Preparing for the ‘high-touch’ model of higher education
“The decision to shut down campus as a response to a global public health crisis was the right decision,” said Anthony Jack, assistant professor of education at the Harvard Graduate School of Education. “But that does not mean that food and housing insecurity, economic scarcity, is not a fundamental problem.”
Looking toward the fall, Jack recommends that administrators use a “high-touch model,” in which university staff proactively approach each student individually to ask them what they need and tell them what is available, based on their financial aid package. He cautions against waiting for low-income students to reach out, noting that vulnerable students are less likely to know what resources are available. “[I]f you wait to help students who ask for help, you will be privileging those who typically come from more privileged backgrounds,” Jack says.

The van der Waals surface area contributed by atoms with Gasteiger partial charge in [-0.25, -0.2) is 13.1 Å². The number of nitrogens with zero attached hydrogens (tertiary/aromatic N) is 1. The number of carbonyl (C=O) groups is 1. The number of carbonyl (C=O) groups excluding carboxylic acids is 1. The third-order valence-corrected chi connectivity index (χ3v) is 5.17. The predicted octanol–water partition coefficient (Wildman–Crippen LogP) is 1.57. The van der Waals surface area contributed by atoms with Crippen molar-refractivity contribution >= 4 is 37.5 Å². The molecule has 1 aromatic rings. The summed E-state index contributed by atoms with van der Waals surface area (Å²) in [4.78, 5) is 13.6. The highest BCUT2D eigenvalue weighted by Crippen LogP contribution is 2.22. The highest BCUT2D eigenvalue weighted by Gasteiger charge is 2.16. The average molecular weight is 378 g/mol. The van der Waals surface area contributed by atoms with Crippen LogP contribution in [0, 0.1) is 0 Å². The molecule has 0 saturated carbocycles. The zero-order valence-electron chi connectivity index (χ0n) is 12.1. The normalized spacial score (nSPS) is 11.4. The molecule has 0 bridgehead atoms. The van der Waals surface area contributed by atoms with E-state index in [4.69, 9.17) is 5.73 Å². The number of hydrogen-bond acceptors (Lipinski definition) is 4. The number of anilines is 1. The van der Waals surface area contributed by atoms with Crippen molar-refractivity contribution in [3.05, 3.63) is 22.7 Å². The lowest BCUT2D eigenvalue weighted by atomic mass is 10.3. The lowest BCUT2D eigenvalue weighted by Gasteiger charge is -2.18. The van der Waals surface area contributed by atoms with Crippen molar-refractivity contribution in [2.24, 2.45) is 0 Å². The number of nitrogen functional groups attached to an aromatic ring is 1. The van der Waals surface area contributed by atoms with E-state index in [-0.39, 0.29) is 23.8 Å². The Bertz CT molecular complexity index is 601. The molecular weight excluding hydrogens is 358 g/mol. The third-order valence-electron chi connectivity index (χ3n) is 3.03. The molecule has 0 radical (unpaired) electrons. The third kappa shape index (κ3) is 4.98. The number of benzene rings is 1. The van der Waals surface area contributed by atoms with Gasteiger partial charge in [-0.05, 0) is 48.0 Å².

However, “when finances are tight and faculty and staff members are already working overtime, even accommodating well-resourced, healthy, and able-bodied students will be a challenge,” notes The Chronicle. To ensure that even less-resourced institutions can help students thrive and succeed, colleges should consider forming regional partnerships between institutions with small endowments and those with ample resources, or with local companies, W. Carson Byrd, associate professor of sociology at the University of Louisville, told Diverse Issues in Higher Education. “Learning isn’t just about your coursework,” says Byrd. “It’s also about all the support systems colleges can provide.”
Meeting varied academic, technology needs